This Week in Geographic History, September 5-11

Here’s an advance look at a some of the “This Day in Geographic History” (TDIGH) events coming up this week.  For each date, we’ve matched it with a map or visual, background information, and a classroom activity so you can plan ahead.

Monday, September 5

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A Ruppell’s griffon vulture and an African white-backed vulture fight over a wildebeest carcass in Serengeti National Park, Tanzania. Photograph by Charlie Hamilton James, National Geographic

TDIGH: International Vulture Awareness Day

This day was created in 2009 to recognize vultures’ vital role in ecosystems and raise awareness about the threats they face from poisoning and poaching.  

Visual: Check out photos, graphics and video from the NGM article about vultures

Background: Learn about scavengers

Activity: What are the differences between New World and Old World vultures?


Wednesday, September 7

TDIGH: London Blitz

In 1940 Nazi Germany began a bombing campaign of London. Though ultimately a failure, this blitzkrieg or “lightning war” tactic  killed over 40,000 civilians and significantly damaged the city.

Map: See how the bombings damaged London

Background: Interactive timeline of WWII in Europe

Activity: Watch a video of the Battle of Britain and the London Blitz.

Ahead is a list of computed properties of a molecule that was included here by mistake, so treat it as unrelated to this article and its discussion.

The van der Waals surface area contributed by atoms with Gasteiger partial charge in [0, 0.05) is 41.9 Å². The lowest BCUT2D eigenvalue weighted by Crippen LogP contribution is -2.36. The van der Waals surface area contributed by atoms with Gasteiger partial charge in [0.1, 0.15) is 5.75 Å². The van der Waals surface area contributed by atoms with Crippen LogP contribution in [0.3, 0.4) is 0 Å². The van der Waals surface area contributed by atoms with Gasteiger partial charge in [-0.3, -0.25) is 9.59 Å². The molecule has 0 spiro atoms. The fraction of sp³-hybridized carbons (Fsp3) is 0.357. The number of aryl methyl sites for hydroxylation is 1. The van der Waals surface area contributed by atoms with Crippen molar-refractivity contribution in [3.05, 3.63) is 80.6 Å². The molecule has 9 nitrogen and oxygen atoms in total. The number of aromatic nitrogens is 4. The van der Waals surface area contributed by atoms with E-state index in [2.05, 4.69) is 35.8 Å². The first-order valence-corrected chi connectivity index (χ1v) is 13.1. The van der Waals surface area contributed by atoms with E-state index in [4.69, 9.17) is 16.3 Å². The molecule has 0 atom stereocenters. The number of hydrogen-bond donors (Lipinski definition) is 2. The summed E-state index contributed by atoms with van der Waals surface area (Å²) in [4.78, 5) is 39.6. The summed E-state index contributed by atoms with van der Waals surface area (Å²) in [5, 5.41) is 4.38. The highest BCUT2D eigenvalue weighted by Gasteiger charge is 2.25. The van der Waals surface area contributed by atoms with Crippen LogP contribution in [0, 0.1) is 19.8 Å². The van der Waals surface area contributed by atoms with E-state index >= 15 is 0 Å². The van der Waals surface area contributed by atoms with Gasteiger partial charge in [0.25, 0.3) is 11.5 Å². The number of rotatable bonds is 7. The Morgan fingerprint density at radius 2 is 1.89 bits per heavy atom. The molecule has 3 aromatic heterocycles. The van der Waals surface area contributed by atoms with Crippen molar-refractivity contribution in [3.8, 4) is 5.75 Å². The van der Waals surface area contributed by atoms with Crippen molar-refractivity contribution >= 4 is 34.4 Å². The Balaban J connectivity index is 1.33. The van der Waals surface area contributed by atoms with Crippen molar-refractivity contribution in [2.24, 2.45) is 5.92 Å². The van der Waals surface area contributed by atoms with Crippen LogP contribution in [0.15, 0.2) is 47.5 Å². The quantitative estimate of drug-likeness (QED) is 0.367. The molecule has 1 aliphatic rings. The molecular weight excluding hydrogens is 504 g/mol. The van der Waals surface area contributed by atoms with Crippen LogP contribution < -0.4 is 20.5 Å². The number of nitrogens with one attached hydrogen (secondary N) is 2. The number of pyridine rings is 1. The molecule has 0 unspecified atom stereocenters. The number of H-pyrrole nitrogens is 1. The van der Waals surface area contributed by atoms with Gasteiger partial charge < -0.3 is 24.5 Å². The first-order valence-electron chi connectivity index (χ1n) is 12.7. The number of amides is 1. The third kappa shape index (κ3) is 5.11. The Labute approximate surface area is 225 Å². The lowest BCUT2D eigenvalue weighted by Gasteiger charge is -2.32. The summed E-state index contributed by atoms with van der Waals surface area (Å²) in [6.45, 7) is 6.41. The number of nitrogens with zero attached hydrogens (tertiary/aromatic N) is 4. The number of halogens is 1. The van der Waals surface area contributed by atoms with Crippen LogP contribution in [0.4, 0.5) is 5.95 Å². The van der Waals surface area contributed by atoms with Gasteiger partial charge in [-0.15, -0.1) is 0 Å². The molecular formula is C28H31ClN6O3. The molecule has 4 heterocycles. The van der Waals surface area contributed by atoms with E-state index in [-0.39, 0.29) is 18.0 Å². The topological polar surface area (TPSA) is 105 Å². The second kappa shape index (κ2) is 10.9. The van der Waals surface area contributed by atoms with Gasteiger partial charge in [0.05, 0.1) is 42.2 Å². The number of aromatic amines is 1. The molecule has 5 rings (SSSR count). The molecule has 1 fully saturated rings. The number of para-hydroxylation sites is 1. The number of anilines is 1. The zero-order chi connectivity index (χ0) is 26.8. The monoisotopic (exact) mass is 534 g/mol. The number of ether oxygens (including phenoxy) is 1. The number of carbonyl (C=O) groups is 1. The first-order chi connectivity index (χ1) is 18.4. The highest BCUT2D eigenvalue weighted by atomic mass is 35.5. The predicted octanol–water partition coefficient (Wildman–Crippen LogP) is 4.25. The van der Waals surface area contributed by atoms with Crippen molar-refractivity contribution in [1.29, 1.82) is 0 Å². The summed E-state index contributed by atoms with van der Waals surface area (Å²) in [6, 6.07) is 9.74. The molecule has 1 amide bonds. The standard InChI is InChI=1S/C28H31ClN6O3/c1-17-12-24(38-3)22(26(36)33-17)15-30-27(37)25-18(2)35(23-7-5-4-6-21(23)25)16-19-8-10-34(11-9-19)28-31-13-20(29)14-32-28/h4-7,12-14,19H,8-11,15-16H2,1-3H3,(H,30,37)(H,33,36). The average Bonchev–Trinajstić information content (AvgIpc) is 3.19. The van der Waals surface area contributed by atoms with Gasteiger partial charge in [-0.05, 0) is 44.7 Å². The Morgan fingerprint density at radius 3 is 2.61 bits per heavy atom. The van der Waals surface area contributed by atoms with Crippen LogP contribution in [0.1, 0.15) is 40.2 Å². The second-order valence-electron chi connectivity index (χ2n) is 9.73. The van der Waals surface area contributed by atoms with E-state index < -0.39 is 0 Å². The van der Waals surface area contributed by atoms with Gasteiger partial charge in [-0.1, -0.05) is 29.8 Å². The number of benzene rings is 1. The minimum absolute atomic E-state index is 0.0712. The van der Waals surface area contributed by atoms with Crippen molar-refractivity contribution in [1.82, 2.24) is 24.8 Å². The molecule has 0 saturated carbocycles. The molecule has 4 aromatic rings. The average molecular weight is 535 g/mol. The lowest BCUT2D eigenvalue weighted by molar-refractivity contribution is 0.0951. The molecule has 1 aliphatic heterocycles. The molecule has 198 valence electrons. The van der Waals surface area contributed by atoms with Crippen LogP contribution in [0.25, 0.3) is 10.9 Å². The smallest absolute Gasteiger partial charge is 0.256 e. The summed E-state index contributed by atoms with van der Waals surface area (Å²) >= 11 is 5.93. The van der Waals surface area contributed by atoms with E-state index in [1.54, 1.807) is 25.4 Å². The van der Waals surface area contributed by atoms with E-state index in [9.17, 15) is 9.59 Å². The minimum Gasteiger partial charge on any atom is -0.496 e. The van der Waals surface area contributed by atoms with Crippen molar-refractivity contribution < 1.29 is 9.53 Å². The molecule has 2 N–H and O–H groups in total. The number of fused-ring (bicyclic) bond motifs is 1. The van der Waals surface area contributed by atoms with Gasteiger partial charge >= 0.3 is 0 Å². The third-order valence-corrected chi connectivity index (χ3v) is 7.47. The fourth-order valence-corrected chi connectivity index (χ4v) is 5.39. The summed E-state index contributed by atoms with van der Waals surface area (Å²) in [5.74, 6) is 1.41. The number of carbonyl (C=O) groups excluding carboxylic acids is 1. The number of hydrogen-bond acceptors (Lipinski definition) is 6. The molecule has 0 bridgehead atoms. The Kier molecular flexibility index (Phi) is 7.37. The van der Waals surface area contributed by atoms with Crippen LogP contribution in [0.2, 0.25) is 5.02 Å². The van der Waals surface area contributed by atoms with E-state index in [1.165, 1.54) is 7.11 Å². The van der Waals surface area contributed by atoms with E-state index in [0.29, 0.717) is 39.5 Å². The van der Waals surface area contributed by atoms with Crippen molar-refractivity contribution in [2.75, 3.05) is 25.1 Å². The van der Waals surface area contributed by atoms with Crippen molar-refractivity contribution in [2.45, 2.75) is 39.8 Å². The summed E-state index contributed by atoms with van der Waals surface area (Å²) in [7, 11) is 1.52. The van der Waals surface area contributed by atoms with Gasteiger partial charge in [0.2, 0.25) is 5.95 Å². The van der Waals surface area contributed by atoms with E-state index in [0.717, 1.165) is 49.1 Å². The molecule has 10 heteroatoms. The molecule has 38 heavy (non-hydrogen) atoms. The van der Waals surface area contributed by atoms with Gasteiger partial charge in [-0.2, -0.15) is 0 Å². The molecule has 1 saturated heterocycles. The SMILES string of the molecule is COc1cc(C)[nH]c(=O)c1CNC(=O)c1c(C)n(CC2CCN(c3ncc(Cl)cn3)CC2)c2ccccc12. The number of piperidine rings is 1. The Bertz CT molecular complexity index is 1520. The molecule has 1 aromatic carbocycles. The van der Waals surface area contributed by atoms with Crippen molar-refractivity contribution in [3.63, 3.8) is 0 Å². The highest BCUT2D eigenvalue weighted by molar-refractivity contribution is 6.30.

Thursday, September 8

A child does schoolwork at Mount Kailash Boarding School in Nepal. Though Nepal’s adult literacy rate remains under 60%, its youth literacy rate has increased to around 82%. Photograph by Aaron Huey, National Geographic

TDIGH: International Literacy Day

The United Nations proclaimed this day in 1965 to acknowledge the power of literacy, or possessing basic reading, writing, and math skills, and mobilize people to continue increasing literacy rates.

Map: Youth literacy rates around the world

Background: More info about developing countries

Activity: Learn about another kind of literacy: geo-literacy.


Saturday, September 10

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The Law of the Sea gives a nation autonomy over marine resources within its exclusive economic zone (EEZ). This coral reef in Kimbe Bay is included in the EEZ of Papua New Guinea. Photograph by David Doubilet, National Geographic

TDIGH: UN Approves Law of the Sea

This 1964 treaty established a nation’s rights and responsibilities concerning commerce and conservation in its waters.

Map: See the ocean areas the U.S. has jurisdiction over (page 2)

Background: Read about how the Law of the Sea affects ocean conservation.

Activity: Ocean and Sea Borders


Sunday, September 11

TDIGH: 9/11

The 2001 terrorist attack, orchestrated by members of al-Qaeda, was the deadliest in U.S. history.

Visual: Photo gallery of items left behind at the World Trade Center

Context: Survivors’ Stories

Activity: Read about the Pentagon Memorial and discuss what each part of its architecture symbolizes.

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